Whether it's a popper in your kid's lunchbox, OJ at breakfast or blitzing a smoothie before you walk out the door, fruit juices are an easy way to pack more fruit into our days.
And when roughly half of us don't eat enough fruit, drinking juice might seem like a quick fix.
Except juice is not the healthy choice it's made out to be.
"Consumers think of juice as a healthy alternative to soft drinks, but even 100 per cent fresh fruit juices contain a large amount of sugar that's inconsistent with a healthy diet," says Alexandra Jones, a food policy researcher at The George Institute of Global Health.
If fruit juice is made from fruit, surely it contains the same goodness as whole fruit, right?
Juicing extracts the sweet, sweet juice from fresh produce so fruit juices do contain most of the vitamins, minerals and good phytochemicals found in whole fruits.
But however your juice comes — cold-pressed, freshly squeezed, "nothing but" juice — juicing fruit strips out the fibre. And it's the fibre which is good for gut health and has a host of other health benefits, too.
A red delicious apple, for example, has around 10 times more fibre than apple juice, says Carly Moores, a registered nutritionist at the University of Adelaide.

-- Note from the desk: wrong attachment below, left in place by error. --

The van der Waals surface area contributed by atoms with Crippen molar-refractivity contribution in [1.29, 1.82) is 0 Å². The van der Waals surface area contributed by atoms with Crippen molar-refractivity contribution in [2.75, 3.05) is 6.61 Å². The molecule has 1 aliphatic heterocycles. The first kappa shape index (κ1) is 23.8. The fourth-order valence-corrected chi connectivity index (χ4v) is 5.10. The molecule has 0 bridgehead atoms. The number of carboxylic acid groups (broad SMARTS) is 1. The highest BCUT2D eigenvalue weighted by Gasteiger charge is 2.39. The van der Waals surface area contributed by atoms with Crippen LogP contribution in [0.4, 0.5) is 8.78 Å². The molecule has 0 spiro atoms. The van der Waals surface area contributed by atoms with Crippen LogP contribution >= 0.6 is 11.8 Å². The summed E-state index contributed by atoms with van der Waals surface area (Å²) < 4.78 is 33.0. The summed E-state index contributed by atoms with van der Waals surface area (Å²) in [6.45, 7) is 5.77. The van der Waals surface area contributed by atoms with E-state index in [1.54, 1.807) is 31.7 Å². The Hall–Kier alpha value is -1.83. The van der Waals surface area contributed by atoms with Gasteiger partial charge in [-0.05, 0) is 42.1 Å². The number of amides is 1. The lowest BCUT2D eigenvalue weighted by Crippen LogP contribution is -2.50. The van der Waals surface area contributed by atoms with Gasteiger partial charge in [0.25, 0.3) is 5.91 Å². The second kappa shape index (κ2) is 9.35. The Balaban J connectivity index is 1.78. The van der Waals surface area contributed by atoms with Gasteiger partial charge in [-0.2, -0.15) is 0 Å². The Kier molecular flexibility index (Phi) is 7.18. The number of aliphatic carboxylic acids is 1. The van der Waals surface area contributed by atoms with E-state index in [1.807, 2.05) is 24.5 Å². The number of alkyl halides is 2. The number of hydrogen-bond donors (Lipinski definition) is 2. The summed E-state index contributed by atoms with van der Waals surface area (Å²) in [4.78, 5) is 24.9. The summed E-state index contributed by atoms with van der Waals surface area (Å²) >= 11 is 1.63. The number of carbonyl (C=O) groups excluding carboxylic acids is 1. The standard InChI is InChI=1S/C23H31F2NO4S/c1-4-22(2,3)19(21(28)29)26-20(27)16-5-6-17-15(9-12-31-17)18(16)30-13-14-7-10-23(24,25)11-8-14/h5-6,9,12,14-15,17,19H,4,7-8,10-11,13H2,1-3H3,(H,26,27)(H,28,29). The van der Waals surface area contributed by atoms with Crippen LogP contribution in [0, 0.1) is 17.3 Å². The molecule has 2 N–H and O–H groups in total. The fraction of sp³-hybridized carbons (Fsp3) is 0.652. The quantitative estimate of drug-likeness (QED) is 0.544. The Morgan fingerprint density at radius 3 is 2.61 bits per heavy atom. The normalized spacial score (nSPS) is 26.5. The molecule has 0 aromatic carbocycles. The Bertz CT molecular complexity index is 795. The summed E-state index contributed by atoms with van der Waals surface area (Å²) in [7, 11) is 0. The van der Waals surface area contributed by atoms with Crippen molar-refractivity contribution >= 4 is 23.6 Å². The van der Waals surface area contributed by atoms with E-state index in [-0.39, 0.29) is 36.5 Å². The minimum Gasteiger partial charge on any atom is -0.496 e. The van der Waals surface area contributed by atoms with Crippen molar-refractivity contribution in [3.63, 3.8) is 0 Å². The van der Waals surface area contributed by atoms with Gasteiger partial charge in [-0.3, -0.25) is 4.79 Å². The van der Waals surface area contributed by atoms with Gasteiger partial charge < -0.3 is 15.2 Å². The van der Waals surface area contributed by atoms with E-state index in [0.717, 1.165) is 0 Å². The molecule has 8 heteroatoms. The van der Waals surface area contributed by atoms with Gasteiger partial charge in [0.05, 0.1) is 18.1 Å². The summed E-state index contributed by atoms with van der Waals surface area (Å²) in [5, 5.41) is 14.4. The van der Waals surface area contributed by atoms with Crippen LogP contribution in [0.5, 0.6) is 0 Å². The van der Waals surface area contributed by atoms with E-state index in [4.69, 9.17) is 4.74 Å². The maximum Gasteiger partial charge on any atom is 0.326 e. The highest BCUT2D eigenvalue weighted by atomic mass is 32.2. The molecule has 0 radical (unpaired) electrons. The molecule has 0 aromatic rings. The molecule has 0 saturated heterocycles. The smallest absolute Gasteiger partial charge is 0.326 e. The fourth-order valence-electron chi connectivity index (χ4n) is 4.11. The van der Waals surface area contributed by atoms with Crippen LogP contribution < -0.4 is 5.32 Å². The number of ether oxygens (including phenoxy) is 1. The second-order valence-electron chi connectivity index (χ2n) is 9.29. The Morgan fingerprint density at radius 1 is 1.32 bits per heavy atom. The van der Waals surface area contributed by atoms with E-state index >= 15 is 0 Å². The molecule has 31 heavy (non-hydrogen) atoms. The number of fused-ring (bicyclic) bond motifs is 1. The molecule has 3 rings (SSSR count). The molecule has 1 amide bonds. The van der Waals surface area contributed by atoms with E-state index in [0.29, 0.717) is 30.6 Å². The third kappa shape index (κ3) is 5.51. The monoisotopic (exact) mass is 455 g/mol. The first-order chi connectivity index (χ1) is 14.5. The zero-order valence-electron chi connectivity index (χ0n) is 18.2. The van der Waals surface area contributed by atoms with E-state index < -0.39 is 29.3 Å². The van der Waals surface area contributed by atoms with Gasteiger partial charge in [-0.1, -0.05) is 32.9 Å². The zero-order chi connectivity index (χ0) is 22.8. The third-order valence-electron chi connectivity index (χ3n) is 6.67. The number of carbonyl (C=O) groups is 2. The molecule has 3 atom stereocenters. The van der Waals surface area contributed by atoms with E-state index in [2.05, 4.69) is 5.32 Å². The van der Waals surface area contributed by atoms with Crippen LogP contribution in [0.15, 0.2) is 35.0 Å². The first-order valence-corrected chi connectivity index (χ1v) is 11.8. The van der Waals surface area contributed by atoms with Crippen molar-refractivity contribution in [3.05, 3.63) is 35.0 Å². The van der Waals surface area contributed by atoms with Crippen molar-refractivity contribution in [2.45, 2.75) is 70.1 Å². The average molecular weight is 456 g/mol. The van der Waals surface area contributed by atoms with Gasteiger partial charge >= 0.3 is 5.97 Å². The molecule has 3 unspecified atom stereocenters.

Fibre also makes you feel full, which means drinking sans-fibre fruit juices, no matter how thirst-quenching, is justless satisfying than eating fruit.
"This means that it is quite easy to consume a large amount of juice [and sugars] in one go without feeling very full, so they are often a significant source of energy," says Dr Moores.
Even if fruit juices contain some pulp, they are still lower in fibre and less beneficial than eating whole fruits, she adds.
Juicing fruit releases simple sugars naturally found in fruit, such as fructose.
Normally, in whole fruit, these sugars are stored inside the plant's cells, so it takes our bodies longer to digest them.
"It's when fruits are juiced that the natural sugars within fruit become 'free' sugars," says Dr Moores.
In juice form, these free sugars, which are also found in honey, syrups and added to processed foods, give our bodies a quick sugar hit and carry with them the risks of tooth decay and unhealthy weight gain.
Drinking fruit juice has also been linked to a higher risk of type 2 diabetes.
So even though fruit juices might be labelled "no added sugar", just know they contain plenty of free sugars which could be harmful to your health if downed in greater amounts than recommended.
Drinking juice is a fast way to add a whole heap of extra calories to your daily diet, says Dr Jones.
"You would never eat eight oranges in one sitting but it's actually very easy to consume them if you drink them in liquid form," she says.
The recommended serving size for juice is only half a cup (125ml) — so just a few mouthfuls at most — which you should drink only occasionally, and not every day, according to dietary guidelines.
But fruit juices often come packaged in much larger containers. Even the small pop-top style juice bottles popular with kids are usually 250ml, so that's two servings in one bottle.